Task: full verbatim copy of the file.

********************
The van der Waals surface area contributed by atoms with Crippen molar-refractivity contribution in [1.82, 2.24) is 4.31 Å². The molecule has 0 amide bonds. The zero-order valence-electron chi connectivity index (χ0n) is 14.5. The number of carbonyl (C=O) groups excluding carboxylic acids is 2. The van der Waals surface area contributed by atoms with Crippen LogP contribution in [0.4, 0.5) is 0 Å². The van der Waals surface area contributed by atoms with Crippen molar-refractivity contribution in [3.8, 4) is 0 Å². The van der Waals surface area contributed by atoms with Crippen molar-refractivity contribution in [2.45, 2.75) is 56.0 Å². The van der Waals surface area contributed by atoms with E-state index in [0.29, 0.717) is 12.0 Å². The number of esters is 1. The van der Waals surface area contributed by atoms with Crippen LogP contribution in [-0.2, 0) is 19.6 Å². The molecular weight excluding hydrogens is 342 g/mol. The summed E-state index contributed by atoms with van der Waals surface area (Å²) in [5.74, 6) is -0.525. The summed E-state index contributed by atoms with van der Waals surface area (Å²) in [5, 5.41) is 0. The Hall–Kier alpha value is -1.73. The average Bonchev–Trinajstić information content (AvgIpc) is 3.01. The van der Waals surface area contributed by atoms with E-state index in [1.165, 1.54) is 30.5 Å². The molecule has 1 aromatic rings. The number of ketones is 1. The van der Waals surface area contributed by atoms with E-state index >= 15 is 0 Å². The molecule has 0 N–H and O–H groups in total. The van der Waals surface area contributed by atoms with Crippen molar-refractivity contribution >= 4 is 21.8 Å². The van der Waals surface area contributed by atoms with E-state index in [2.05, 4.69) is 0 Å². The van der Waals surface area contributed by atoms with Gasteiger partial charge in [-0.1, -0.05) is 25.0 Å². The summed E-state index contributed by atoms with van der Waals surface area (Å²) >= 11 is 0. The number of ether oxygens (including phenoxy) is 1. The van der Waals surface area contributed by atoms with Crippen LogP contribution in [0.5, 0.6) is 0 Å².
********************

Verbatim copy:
The van der Waals surface area contributed by atoms with Crippen molar-refractivity contribution in [1.82, 2.24) is 4.31 Å². The molecule has 0 amide bonds. The zero-order valence-electron chi connectivity index (χ0n) is 14.5. The number of carbonyl (C=O) groups excluding carboxylic acids is 2. The van der Waals surface area contributed by atoms with Crippen LogP contribution in [0.4, 0.5) is 0 Å². The van der Waals surface area contributed by atoms with Crippen molar-refractivity contribution in [3.8, 4) is 0 Å². The van der Waals surface area contributed by atoms with Crippen molar-refractivity contribution in [2.45, 2.75) is 56.0 Å². The van der Waals surface area contributed by atoms with E-state index in [0.29, 0.717) is 12.0 Å². The number of esters is 1. The van der Waals surface area contributed by atoms with Crippen LogP contribution in [-0.2, 0) is 19.6 Å². The molecular weight excluding hydrogens is 342 g/mol. The summed E-state index contributed by atoms with van der Waals surface area (Å²) in [5.74, 6) is -0.525. The summed E-state index contributed by atoms with van der Waals surface area (Å²) in [5, 5.41) is 0. The Hall–Kier alpha value is -1.73. The average Bonchev–Trinajstić information content (AvgIpc) is 3.01. The van der Waals surface area contributed by atoms with E-state index in [1.165, 1.54) is 30.5 Å². The molecule has 1 aromatic rings. The number of ketones is 1. The van der Waals surface area contributed by atoms with E-state index >= 15 is 0 Å². The molecule has 0 N–H and O–H groups in total. The van der Waals surface area contributed by atoms with Crippen molar-refractivity contribution >= 4 is 21.8 Å². The van der Waals surface area contributed by atoms with E-state index in [2.05, 4.69) is 0 Å². The van der Waals surface area contributed by atoms with Gasteiger partial charge in [-0.1, -0.05) is 25.0 Å². The summed E-state index contributed by atoms with van der Waals surface area (Å²) >= 11 is 0. The number of ether oxygens (including phenoxy) is 1. The van der Waals surface area contributed by atoms with Crippen LogP contribution in [0.5, 0.6) is 0 Å².